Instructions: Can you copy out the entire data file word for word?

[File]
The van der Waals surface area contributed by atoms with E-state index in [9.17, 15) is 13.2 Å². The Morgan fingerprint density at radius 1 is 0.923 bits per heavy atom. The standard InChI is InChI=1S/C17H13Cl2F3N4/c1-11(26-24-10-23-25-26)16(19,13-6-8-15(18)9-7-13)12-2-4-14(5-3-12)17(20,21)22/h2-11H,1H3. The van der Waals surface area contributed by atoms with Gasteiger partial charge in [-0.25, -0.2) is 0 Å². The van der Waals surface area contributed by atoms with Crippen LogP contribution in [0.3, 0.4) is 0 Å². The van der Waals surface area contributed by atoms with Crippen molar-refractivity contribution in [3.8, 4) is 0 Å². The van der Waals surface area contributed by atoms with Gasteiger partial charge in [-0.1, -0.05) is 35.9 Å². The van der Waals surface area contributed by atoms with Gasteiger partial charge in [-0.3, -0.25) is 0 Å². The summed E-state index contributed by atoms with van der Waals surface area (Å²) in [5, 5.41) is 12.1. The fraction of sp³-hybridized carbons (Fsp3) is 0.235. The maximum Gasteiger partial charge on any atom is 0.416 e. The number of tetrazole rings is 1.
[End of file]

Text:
The van der Waals surface area contributed by atoms with E-state index in [9.17, 15) is 13.2 Å². The Morgan fingerprint density at radius 1 is 0.923 bits per heavy atom. The standard InChI is InChI=1S/C17H13Cl2F3N4/c1-11(26-24-10-23-25-26)16(19,13-6-8-15(18)9-7-13)12-2-4-14(5-3-12)17(20,21)22/h2-11H,1H3. The van der Waals surface area contributed by atoms with Gasteiger partial charge in [-0.25, -0.2) is 0 Å². The van der Waals surface area contributed by atoms with Crippen LogP contribution in [0.3, 0.4) is 0 Å². The van der Waals surface area contributed by atoms with Crippen molar-refractivity contribution in [3.8, 4) is 0 Å². The van der Waals surface area contributed by atoms with Gasteiger partial charge in [-0.1, -0.05) is 35.9 Å². The van der Waals surface area contributed by atoms with Gasteiger partial charge in [-0.3, -0.25) is 0 Å². The summed E-state index contributed by atoms with van der Waals surface area (Å²) in [5, 5.41) is 12.1. The fraction of sp³-hybridized carbons (Fsp3) is 0.235. The maximum Gasteiger partial charge on any atom is 0.416 e. The number of tetrazole rings is 1.